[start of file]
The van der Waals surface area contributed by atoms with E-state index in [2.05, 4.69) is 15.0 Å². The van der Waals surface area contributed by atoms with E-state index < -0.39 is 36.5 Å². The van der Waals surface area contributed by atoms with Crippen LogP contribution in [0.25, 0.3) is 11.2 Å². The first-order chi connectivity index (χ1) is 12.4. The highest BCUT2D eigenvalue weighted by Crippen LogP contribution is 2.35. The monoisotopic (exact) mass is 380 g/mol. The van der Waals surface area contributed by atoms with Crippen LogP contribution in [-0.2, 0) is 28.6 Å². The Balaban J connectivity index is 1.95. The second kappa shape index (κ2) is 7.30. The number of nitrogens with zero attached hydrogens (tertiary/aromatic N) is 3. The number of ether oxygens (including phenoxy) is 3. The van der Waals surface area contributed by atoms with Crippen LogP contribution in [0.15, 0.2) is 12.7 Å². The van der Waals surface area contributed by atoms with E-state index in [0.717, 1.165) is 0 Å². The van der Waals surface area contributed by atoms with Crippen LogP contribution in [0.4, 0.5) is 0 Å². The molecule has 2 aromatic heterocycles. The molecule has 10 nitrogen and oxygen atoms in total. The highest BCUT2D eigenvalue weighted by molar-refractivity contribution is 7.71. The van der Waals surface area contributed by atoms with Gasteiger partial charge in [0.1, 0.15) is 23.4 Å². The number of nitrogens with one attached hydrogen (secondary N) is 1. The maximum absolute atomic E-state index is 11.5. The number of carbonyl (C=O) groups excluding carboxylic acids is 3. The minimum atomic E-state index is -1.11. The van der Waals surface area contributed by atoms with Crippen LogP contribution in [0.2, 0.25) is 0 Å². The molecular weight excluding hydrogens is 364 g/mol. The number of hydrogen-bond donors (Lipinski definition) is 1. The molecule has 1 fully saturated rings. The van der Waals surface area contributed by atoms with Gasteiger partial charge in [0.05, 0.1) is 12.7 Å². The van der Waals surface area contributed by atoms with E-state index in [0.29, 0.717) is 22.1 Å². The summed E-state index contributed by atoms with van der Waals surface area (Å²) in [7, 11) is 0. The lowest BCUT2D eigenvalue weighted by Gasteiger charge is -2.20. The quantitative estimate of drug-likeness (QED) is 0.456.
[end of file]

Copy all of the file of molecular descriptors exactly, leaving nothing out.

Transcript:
The van der Waals surface area contributed by atoms with E-state index in [2.05, 4.69) is 15.0 Å². The van der Waals surface area contributed by atoms with E-state index < -0.39 is 36.5 Å². The van der Waals surface area contributed by atoms with Crippen LogP contribution in [0.25, 0.3) is 11.2 Å². The first-order chi connectivity index (χ1) is 12.4. The highest BCUT2D eigenvalue weighted by Crippen LogP contribution is 2.35. The monoisotopic (exact) mass is 380 g/mol. The van der Waals surface area contributed by atoms with Crippen LogP contribution in [-0.2, 0) is 28.6 Å². The Balaban J connectivity index is 1.95. The second kappa shape index (κ2) is 7.30. The number of nitrogens with zero attached hydrogens (tertiary/aromatic N) is 3. The number of ether oxygens (including phenoxy) is 3. The van der Waals surface area contributed by atoms with Crippen LogP contribution in [0.15, 0.2) is 12.7 Å². The van der Waals surface area contributed by atoms with E-state index in [0.717, 1.165) is 0 Å². The van der Waals surface area contributed by atoms with Crippen LogP contribution in [0.4, 0.5) is 0 Å². The molecule has 2 aromatic heterocycles. The molecule has 10 nitrogen and oxygen atoms in total. The highest BCUT2D eigenvalue weighted by molar-refractivity contribution is 7.71. The van der Waals surface area contributed by atoms with Gasteiger partial charge in [0.1, 0.15) is 23.4 Å². The number of nitrogens with one attached hydrogen (secondary N) is 1. The maximum absolute atomic E-state index is 11.5. The number of carbonyl (C=O) groups excluding carboxylic acids is 3. The minimum atomic E-state index is -1.11. The van der Waals surface area contributed by atoms with Crippen LogP contribution in [0.2, 0.25) is 0 Å². The molecular weight excluding hydrogens is 364 g/mol. The number of hydrogen-bond donors (Lipinski definition) is 1. The molecule has 1 fully saturated rings. The van der Waals surface area contributed by atoms with Gasteiger partial charge in [0.05, 0.1) is 12.7 Å². The van der Waals surface area contributed by atoms with E-state index in [0.29, 0.717) is 22.1 Å². The summed E-state index contributed by atoms with van der Waals surface area (Å²) in [7, 11) is 0. The lowest BCUT2D eigenvalue weighted by Gasteiger charge is -2.20. The quantitative estimate of drug-likeness (QED) is 0.456.